The Clergy Health Initiative is uniquely placed as a collaborative and interdisciplinary initiative between Duke Divinity School and the Duke Global Health Institute, giving it a strong theological underpinning and the excellence of Duke’s research environment.
Since 2007, the Duke Clergy Health Initiative has worked to assess and strengthen the health and well-being of United Methodist clergy across the state of North Carolina. The initiative has collected data in the form of longitudinal surveys, focus groups, interviews, and biometric data and then used that information to develop intervention programs for clergy to improve physical and mental health as well as encourage spiritual renewal.
The Duke Clergy Health Initiative is available for conversations, presentations, and collaborative work around clergy health and well-being.
The Selah Stress Management Trial Findings Are In
In the video above, Terry Williams, a NCCUMC pastor, discusses the role stress plays in his vocation and how Selah made an impact on his ministry. "The Selah program came at a really wonderful time and showed me ways to connect with God that I don’t think I had connected with for a long time," he says.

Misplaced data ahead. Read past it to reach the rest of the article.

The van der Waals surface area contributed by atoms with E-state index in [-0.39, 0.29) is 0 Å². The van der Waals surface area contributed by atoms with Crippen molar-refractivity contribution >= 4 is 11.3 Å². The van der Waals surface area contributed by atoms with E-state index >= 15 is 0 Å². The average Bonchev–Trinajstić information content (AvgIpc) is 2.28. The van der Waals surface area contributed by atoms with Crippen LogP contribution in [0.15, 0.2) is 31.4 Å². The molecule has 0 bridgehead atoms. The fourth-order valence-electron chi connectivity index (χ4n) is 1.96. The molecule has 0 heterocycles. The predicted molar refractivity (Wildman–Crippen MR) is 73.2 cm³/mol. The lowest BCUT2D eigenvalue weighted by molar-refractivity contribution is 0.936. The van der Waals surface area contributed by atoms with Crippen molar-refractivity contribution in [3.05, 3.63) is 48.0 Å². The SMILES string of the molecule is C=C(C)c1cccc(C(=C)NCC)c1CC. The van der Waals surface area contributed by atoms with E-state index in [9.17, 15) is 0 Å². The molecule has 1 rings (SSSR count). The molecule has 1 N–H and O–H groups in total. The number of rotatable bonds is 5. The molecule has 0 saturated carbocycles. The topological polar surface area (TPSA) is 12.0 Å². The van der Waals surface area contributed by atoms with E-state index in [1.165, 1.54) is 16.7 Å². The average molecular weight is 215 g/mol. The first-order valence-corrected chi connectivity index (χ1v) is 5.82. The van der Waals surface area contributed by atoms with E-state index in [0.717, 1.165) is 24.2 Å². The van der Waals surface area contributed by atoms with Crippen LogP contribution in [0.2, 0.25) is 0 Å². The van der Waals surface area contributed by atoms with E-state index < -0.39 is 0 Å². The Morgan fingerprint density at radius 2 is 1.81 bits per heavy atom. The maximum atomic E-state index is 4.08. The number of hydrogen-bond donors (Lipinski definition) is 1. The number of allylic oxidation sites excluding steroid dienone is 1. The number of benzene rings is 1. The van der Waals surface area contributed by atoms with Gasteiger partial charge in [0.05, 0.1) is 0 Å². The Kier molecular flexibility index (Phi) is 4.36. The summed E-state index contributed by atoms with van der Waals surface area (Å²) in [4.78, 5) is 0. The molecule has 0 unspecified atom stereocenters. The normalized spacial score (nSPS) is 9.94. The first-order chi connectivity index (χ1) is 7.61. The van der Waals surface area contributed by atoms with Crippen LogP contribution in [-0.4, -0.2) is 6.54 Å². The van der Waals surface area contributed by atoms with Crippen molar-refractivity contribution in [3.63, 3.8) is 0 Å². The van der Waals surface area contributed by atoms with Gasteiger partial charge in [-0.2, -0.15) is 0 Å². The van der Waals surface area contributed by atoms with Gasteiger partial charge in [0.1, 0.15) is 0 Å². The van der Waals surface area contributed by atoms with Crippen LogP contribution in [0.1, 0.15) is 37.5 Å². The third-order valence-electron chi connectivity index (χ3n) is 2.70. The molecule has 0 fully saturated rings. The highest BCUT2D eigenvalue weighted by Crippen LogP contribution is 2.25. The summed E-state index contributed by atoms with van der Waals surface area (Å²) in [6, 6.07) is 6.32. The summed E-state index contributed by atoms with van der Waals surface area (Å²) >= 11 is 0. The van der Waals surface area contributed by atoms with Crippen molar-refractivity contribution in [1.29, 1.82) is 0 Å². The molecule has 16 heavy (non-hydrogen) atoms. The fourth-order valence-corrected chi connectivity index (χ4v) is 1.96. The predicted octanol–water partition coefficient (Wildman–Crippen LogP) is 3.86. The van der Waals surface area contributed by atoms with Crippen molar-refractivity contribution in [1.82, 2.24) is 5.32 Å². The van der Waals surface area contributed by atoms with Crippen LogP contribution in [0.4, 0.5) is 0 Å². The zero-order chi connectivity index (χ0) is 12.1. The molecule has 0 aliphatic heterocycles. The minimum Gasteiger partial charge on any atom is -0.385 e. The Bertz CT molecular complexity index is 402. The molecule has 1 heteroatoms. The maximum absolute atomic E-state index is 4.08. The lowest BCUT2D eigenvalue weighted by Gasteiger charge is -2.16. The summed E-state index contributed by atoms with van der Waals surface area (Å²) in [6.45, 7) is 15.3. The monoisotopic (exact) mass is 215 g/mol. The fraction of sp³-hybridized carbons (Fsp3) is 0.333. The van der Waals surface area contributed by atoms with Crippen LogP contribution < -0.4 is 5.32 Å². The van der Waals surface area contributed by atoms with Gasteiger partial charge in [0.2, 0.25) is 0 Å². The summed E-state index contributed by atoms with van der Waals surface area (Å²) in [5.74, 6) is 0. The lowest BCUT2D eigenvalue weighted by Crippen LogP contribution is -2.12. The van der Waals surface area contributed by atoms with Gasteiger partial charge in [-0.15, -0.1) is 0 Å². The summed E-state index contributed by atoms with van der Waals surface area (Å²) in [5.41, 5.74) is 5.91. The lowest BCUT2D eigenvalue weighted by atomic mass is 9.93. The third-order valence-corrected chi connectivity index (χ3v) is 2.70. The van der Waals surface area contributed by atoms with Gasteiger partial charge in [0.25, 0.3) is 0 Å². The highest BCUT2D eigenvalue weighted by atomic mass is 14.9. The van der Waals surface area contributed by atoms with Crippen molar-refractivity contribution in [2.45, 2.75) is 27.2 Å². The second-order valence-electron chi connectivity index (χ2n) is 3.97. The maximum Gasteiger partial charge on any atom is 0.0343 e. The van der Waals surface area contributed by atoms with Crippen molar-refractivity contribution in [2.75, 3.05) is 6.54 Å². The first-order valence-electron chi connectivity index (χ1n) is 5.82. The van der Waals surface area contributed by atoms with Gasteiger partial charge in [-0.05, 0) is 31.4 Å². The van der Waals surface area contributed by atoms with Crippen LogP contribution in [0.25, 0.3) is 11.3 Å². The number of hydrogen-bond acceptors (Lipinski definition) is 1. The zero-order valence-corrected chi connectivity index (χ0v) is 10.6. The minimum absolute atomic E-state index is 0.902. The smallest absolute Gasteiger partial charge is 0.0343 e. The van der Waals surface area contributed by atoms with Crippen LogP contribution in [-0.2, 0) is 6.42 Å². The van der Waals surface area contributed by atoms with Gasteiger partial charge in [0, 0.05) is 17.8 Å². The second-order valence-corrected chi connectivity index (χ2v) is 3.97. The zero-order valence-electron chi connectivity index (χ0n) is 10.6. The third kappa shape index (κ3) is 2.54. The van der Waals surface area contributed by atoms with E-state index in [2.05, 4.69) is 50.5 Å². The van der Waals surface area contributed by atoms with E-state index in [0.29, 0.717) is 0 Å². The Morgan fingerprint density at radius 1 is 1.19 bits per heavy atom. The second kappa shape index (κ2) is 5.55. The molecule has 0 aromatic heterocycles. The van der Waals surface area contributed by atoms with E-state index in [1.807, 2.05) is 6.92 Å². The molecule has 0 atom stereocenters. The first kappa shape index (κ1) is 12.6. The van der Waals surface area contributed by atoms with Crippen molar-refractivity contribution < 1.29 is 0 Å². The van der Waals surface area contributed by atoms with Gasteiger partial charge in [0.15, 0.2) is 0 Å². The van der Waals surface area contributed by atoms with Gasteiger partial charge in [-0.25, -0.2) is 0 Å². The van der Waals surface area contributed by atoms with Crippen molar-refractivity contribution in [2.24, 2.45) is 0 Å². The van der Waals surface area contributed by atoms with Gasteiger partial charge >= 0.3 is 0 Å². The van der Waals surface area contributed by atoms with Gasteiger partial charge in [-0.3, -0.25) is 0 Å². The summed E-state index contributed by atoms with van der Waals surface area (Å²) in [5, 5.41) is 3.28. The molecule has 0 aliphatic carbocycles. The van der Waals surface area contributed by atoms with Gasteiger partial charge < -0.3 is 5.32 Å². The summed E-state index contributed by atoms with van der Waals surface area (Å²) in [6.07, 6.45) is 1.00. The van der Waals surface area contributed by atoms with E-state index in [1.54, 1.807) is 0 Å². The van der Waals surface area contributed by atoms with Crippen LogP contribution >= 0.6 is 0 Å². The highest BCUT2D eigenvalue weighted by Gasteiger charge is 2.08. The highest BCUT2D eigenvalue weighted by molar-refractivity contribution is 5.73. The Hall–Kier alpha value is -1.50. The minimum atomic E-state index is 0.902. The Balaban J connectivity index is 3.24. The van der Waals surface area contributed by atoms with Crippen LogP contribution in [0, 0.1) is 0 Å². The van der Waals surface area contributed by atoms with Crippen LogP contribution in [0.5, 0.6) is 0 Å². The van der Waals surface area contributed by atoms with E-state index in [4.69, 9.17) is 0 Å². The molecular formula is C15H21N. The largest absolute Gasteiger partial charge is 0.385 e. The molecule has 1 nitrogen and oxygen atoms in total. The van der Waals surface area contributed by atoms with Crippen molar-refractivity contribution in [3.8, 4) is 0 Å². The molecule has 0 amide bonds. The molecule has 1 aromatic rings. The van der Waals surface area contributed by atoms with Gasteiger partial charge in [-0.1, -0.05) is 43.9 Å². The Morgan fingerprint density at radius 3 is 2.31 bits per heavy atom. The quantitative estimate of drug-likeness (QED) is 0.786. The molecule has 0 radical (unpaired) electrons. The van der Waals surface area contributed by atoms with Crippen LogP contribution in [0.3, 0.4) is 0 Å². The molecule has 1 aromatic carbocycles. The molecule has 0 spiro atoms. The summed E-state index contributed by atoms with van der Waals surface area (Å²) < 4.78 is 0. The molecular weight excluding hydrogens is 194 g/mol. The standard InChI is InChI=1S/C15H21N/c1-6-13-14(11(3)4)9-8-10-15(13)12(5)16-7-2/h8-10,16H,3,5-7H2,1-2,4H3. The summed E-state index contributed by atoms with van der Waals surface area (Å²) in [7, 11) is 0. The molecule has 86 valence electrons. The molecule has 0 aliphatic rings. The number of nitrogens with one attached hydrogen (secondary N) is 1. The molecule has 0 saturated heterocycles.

The Selah trial rigorously tested three stress-reduction practices: The Daily Examen, Mindfulness-based Stress Reduction, and Stress Proofing. The results showed statistically significant declines in stress symptoms. See detailed results (pdf).
What We're Learning
The Clergy Health Initiative has been collecting data in many forms—including a longitudinal survey, focus groups, interviews, and biometric data—from United Methodist clergy in North Carolina since 2008. We are currently researching the practices of pastors whose mental and physical health is flourishing to identify strategies that can be applied by other clergy.